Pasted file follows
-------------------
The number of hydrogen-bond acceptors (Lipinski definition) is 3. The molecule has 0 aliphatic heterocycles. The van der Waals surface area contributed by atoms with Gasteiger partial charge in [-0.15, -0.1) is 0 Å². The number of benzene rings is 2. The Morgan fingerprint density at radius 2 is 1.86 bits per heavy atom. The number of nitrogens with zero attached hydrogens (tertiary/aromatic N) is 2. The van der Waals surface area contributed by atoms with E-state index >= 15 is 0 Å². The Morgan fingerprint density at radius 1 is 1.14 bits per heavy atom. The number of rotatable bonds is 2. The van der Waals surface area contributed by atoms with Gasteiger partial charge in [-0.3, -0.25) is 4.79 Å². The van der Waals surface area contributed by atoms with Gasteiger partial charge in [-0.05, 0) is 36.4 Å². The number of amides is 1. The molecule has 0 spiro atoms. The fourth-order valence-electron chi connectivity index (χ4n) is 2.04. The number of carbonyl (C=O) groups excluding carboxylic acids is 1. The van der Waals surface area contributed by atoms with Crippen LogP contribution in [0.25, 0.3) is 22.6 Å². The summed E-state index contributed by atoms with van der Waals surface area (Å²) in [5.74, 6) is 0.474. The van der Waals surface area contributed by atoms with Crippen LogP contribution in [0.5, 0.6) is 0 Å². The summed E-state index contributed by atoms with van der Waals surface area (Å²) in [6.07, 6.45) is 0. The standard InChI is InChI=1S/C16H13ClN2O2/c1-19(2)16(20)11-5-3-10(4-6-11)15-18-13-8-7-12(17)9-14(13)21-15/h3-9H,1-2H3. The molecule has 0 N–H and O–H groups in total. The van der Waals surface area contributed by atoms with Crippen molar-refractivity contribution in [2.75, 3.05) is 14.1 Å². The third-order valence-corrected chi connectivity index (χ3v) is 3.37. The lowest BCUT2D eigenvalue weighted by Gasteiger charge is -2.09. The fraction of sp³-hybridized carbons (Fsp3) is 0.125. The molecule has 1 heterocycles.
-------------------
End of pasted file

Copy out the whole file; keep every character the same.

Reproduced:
The number of hydrogen-bond acceptors (Lipinski definition) is 3. The molecule has 0 aliphatic heterocycles. The van der Waals surface area contributed by atoms with Gasteiger partial charge in [-0.15, -0.1) is 0 Å². The number of benzene rings is 2. The Morgan fingerprint density at radius 2 is 1.86 bits per heavy atom. The number of nitrogens with zero attached hydrogens (tertiary/aromatic N) is 2. The van der Waals surface area contributed by atoms with E-state index >= 15 is 0 Å². The Morgan fingerprint density at radius 1 is 1.14 bits per heavy atom. The number of rotatable bonds is 2. The van der Waals surface area contributed by atoms with Gasteiger partial charge in [-0.3, -0.25) is 4.79 Å². The van der Waals surface area contributed by atoms with Gasteiger partial charge in [-0.05, 0) is 36.4 Å². The number of amides is 1. The molecule has 0 spiro atoms. The fourth-order valence-electron chi connectivity index (χ4n) is 2.04. The number of carbonyl (C=O) groups excluding carboxylic acids is 1. The van der Waals surface area contributed by atoms with Crippen LogP contribution in [0.25, 0.3) is 22.6 Å². The summed E-state index contributed by atoms with van der Waals surface area (Å²) in [5.74, 6) is 0.474. The van der Waals surface area contributed by atoms with Crippen LogP contribution in [0.5, 0.6) is 0 Å². The summed E-state index contributed by atoms with van der Waals surface area (Å²) in [6.07, 6.45) is 0. The standard InChI is InChI=1S/C16H13ClN2O2/c1-19(2)16(20)11-5-3-10(4-6-11)15-18-13-8-7-12(17)9-14(13)21-15/h3-9H,1-2H3. The molecule has 0 N–H and O–H groups in total. The van der Waals surface area contributed by atoms with Crippen molar-refractivity contribution in [2.75, 3.05) is 14.1 Å². The third-order valence-corrected chi connectivity index (χ3v) is 3.37. The lowest BCUT2D eigenvalue weighted by Gasteiger charge is -2.09. The fraction of sp³-hybridized carbons (Fsp3) is 0.125. The molecule has 1 heterocycles.